As the king of multiband processing, it was only a matter of time before MeldaProduction turned its attention to a plugin effect that's built on band-splitting. Say hello to MVocoder.
"The vocoder was originally developed to narrow the transmission bandwidth required by the human voice"
The vocoder was originally developed to narrow the transmission bandwidth required by the human voice. The idea was to send the signal through a band-splitting filter and use envelope followers to track each band.
This 'modulator' information was then applied to a carrier signal - typically a synthesised wave - generating speech characteristics. Before long, some bright spark realised you could play said synthesised wave melodically, and a studio classic was born.
Anybody familiar with with the Melda family of plugins (VST/AU) will feel instantly at home. The idea with this ever-expanding range of processors is simple: take a classic studio effect and add heaps of modulation and MIDI control over four main processing groups, as well as excellent Melda staples like the Randomise option and its more subtle CTRL+Random variant.
You can choose to process your audio using up to 100 analysis bands for greater accuracy, but that's not realistic in terms of CPU usage. A much better way to increase intelligibility is to concentrate on your carrier signal.
This is where MVocoder parts company from most other vocoders: it has no onboard carrier - you have to supply your own via a sidechain input. While this gives you more choice than many vocoders, it does make it much more fiddly to set up. Also, the consequent latency and glitching means that unless you're using the most basic settings, you can pretty much forget about live performance.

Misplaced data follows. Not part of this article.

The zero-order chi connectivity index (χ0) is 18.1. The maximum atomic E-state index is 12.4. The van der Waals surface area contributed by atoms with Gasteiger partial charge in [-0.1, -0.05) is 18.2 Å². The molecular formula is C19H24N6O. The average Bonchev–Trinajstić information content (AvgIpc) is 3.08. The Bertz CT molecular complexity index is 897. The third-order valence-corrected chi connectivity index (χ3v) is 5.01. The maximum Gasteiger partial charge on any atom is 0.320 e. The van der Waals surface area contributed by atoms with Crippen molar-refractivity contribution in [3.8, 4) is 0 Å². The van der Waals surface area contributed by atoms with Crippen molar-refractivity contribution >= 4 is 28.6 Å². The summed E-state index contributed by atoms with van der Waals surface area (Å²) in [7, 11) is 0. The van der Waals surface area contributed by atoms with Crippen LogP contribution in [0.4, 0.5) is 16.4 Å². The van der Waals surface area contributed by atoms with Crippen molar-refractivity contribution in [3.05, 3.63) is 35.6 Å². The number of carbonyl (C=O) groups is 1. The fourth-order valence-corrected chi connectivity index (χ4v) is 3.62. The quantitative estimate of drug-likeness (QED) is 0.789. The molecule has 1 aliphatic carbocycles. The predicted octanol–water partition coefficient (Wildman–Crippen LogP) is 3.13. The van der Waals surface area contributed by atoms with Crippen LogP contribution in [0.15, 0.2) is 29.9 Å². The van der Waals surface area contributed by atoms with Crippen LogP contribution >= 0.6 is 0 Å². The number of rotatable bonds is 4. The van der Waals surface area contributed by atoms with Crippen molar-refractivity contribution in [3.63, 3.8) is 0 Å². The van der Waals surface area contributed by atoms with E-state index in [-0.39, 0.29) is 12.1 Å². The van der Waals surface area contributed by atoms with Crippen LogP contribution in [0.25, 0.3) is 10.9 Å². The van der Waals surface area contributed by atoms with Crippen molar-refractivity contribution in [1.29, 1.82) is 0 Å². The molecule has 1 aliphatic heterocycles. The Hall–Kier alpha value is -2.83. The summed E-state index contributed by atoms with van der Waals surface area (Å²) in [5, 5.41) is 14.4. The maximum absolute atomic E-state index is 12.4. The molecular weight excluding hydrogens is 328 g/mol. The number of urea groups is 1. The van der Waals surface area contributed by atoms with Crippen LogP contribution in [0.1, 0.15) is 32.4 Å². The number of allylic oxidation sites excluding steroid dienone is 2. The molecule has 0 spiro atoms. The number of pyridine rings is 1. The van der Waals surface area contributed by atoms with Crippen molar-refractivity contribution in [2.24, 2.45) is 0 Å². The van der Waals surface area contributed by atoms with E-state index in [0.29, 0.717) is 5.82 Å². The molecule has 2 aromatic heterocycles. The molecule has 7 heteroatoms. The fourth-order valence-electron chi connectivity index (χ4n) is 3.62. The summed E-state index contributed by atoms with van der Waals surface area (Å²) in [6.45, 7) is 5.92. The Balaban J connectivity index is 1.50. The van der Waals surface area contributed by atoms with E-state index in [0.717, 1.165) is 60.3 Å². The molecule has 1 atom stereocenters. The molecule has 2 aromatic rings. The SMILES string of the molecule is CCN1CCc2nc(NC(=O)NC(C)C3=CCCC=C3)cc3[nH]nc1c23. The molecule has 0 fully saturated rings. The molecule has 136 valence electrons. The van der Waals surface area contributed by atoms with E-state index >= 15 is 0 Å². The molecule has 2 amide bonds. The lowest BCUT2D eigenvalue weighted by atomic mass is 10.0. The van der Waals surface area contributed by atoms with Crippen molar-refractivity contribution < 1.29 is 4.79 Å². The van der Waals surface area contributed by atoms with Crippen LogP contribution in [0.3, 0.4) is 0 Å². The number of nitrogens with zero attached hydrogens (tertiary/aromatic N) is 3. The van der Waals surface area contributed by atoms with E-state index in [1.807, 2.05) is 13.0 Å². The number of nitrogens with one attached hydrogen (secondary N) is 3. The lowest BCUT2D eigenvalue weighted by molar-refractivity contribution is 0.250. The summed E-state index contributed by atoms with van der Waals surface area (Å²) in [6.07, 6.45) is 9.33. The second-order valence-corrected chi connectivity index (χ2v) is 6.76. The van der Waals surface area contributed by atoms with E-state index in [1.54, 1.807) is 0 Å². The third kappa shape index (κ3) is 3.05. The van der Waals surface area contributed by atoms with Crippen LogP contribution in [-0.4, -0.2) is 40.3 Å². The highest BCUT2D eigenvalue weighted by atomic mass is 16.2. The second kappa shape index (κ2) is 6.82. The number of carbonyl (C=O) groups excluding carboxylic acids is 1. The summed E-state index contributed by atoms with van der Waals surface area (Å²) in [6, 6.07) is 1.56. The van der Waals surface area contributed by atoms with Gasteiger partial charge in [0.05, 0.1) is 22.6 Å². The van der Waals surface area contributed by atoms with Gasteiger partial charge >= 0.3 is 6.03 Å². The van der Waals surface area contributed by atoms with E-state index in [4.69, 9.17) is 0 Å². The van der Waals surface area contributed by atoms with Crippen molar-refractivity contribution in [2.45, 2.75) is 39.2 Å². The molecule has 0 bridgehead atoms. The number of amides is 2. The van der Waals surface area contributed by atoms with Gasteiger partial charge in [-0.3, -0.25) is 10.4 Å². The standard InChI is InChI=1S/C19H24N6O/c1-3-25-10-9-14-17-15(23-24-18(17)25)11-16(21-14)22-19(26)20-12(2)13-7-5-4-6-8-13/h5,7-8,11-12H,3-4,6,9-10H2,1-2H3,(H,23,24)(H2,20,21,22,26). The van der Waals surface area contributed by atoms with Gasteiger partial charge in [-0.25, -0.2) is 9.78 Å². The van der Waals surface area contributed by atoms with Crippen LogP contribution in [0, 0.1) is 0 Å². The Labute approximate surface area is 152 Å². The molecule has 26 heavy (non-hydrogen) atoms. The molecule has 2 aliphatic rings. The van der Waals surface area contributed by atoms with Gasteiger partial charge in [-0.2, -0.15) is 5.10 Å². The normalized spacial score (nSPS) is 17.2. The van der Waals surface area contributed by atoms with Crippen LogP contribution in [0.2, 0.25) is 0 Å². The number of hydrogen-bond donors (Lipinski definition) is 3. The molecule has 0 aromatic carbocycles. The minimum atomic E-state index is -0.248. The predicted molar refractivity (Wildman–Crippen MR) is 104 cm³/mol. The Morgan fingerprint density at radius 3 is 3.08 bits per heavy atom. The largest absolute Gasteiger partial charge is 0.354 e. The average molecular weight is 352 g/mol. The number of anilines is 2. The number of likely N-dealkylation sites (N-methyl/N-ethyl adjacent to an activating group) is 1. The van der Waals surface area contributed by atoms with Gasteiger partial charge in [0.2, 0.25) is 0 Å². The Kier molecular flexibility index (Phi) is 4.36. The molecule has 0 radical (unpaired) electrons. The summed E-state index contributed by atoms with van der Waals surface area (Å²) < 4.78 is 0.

Still, a nice touch is the carrier and modulator swap button, which swaps the sidechain and main path inputs to the plugin, so if you've opened it on the wrong channel, you don't have to move everything around. This can also result in some interesting accidents.
"If you really like to experiment and are a modulation freak, you won't get bored of MVocoder in a hurry"
Another problem for the newcomer is the descriptive nature of Melda's manuals. Vocoding is a bit of an art. Simple tricks like getting your vocalist to accentuate their plosives, compressing your source material before sending it to the vocoder and adding white noise for greater intelligibility are essential for optimum results, and the choice of carrier signal can have a huge impact.
None of this is even touched upon in the manual, though, so you really do need to know how to get the most out of it beforehand. Don't get us wrong: the main vocoding section does feature the requisite controls, but it doesn't make using them easy.
In summary, MVocoder is almost too advanced for its own good. It offers huge potential power and control at the expense of easy operation and realistic CPU usage. You get the constant sense that this is just a variation on the 'Melda M-theme' rather than a dedicated vocoder built from the ground up (despite the well designed band control GUI). It needs more tailoring to compete with some of the great (yet technically less powerful) vocoders out there.
If you really like to experiment and are a modulation freak, you won't get bored of MVocoder in a hurry. If, however, you want a classic vocoder, with the trade-off being power for ease of operation, you'd be better off looking elsewhere.